However, if the student doesn’t have a lot of other options as far as covering their school expenses and you have a steady income and good credit score, then becoming a cosigner may be a way you can support your loved one.
Several private lenders advertise a student loan cosigner release benefit, which removes your name from the loan after a certain period of on-time repayment. Sallie Mae, for example, lets your student apply for cosigner release after 12 months of on-time payments, while College Ave Student Loans lets them apply after 24 months.
However, keep in mind that if you apply for cosigner release, there’s always a chance you could be rejected. There are quite a few requirements a student must meet to qualify, and lenders appear to be very strict about who can actually get cosigner release.
So while you might be able to get your name removed from the loan a year or two after repayment starts, there’s no guarantee this debt won’t show up on your credit report for the entire life of the loan.
If you find that cosigning a student loan is not the right decision for you and your loved one, consider these alternative ways to fund school expenses.
Parent PLUS Loan
The parent PLUS Loan is a form of financial aid offered by the Federal Student Aid office. This loan is available to parents to help them cover the cost of their child’s school expenses. Parents can borrow up to the full cost of attendance of their child’s school, after other financial aid has been applied. Eligibility requirements include at least half-time enrollment at a Title IV school and a good credit history.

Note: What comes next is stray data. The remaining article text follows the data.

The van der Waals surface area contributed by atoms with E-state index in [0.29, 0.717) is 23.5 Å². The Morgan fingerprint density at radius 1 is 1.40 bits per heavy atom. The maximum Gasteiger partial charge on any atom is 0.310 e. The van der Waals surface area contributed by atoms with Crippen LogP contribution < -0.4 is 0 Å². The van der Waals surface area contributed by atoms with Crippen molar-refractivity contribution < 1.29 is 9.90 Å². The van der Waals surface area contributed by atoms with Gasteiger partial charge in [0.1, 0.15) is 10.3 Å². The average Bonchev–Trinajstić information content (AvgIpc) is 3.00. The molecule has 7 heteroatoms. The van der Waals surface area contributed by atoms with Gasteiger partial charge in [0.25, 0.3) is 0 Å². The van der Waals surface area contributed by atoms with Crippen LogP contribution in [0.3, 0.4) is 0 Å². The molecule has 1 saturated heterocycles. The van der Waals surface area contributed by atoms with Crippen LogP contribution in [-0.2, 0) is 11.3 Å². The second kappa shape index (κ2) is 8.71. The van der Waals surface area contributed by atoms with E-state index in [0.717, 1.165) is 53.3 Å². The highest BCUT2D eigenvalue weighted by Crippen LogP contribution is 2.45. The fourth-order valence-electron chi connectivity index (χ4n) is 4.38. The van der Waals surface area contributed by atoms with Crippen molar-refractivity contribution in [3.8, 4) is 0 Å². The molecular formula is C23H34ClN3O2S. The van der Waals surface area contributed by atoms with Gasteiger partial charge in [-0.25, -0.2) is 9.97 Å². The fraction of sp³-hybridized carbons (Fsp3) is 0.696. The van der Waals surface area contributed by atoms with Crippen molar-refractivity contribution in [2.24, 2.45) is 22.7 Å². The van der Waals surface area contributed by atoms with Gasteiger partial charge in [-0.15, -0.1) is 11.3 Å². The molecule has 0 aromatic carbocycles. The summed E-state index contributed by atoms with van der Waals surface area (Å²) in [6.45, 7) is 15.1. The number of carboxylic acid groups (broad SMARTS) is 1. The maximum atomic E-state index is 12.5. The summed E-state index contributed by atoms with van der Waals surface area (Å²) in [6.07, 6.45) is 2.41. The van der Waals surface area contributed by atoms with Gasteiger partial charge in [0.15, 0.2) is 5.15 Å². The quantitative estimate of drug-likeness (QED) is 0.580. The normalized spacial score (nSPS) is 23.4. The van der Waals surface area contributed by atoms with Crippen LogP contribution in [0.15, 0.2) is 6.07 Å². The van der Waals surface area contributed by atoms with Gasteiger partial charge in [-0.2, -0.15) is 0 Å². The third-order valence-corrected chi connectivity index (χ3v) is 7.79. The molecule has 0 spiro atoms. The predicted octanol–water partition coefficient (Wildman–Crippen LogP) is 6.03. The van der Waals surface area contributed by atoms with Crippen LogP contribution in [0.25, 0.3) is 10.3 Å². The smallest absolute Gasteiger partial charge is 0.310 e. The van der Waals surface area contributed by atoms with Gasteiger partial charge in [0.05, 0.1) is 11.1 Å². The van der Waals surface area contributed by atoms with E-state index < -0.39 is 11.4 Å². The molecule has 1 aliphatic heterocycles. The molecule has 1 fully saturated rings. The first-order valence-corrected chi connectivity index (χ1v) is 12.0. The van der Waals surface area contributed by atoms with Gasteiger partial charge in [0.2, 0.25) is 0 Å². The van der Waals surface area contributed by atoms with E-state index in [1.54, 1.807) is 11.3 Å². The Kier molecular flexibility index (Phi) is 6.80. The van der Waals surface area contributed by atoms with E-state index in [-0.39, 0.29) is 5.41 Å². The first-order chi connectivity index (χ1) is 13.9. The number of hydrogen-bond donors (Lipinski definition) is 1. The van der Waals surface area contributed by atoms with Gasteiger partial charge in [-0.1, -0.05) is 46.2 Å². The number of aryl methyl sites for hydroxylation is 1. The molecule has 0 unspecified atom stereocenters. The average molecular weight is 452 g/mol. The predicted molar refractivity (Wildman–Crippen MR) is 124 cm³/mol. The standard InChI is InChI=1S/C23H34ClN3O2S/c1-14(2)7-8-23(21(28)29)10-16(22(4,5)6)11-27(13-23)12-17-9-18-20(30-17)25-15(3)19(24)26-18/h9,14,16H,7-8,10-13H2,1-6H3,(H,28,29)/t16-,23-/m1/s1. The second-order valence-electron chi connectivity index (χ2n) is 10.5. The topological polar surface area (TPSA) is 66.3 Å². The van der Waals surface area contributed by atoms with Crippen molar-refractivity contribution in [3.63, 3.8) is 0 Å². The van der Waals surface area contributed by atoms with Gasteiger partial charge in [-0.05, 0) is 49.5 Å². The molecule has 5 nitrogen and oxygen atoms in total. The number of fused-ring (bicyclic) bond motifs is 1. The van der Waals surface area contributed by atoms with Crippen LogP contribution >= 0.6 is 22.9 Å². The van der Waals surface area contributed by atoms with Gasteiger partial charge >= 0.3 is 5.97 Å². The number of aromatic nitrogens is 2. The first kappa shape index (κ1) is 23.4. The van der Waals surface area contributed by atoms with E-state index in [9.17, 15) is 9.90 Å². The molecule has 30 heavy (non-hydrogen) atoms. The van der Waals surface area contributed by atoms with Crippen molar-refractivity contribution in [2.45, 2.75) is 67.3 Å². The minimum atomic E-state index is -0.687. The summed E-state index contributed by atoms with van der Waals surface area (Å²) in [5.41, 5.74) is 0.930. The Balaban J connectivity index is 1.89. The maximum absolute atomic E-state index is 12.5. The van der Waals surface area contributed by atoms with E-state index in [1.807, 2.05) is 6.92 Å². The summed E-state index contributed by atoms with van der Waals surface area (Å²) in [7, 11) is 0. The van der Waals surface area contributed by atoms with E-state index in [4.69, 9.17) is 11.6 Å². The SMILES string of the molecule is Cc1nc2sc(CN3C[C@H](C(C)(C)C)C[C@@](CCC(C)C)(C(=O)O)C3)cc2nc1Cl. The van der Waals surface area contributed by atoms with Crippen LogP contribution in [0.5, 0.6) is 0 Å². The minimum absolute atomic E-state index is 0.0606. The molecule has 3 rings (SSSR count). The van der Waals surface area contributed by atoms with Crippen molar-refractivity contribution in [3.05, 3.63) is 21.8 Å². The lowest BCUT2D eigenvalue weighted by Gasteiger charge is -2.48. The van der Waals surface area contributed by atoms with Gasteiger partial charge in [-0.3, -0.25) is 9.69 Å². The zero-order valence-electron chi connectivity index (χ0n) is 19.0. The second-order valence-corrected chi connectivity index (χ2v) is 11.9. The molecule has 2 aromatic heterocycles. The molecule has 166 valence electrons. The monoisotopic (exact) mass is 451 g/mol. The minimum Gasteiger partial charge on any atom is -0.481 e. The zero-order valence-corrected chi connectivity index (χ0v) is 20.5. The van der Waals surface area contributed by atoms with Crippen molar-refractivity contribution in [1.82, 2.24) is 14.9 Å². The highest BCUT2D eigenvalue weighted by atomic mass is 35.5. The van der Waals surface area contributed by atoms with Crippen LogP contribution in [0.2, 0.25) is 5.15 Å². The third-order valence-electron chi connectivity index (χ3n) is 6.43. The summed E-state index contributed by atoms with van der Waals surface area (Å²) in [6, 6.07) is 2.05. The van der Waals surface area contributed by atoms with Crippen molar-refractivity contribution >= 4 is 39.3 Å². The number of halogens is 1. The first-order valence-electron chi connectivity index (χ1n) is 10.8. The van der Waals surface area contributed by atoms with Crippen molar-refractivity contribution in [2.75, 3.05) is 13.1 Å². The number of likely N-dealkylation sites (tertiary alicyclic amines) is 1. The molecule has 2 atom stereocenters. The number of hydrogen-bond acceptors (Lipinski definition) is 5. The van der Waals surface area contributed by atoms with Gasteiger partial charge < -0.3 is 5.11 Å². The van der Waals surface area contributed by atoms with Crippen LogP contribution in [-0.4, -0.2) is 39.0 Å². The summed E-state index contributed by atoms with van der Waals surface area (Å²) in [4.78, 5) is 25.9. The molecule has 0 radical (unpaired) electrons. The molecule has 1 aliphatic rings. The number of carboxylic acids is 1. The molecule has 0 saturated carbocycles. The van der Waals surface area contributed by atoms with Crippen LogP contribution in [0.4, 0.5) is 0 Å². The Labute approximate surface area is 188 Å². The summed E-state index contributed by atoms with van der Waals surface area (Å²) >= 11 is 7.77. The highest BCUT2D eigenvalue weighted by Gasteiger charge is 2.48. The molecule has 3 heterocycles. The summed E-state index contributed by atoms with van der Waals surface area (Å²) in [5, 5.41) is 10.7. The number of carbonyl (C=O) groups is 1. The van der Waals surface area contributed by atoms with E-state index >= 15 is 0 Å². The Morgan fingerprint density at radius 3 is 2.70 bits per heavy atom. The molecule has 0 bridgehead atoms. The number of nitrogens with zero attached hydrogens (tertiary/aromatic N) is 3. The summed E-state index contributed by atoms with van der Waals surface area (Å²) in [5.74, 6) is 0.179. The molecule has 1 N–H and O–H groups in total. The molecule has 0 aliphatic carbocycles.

Grants or scholarships
You won’t need to repay grants or scholarships, making them a much cheaper option than student loans. To find scholarships, you can use these search tools to track down scholarships you may be eligible for. Some scholarships are often based on academic merit; however, some scholarships are based on factors such as race, gender and the field of study you’re going into. If you’re an adult, there are grants and scholarships out there as well, specifically for those returning to school.
All of these concerns about cosigning debt are valid, as your credit, finances and even your relationship with the student could be at risk. Make sure to discuss the pros and cons of cosigning a student loan so the student understands the gravity of the situation.
As Allec suggested, you might even come up with a written agreement around student loan cosigner requirements and expectations that you can both refer back to in future years.
Since student loan cosigner release doesn’t always work out, it’s also worth exploring refinancing student loans in your child’s name. If your child has the credit and income to qualify on their own, they can refinance the loan by themselves, thereby relieving you of responsibility for the debt.
By exploring your options together, you can alleviate your concerns and make an informed decision about whether cosigning a private student loan is the right choice for you and your family.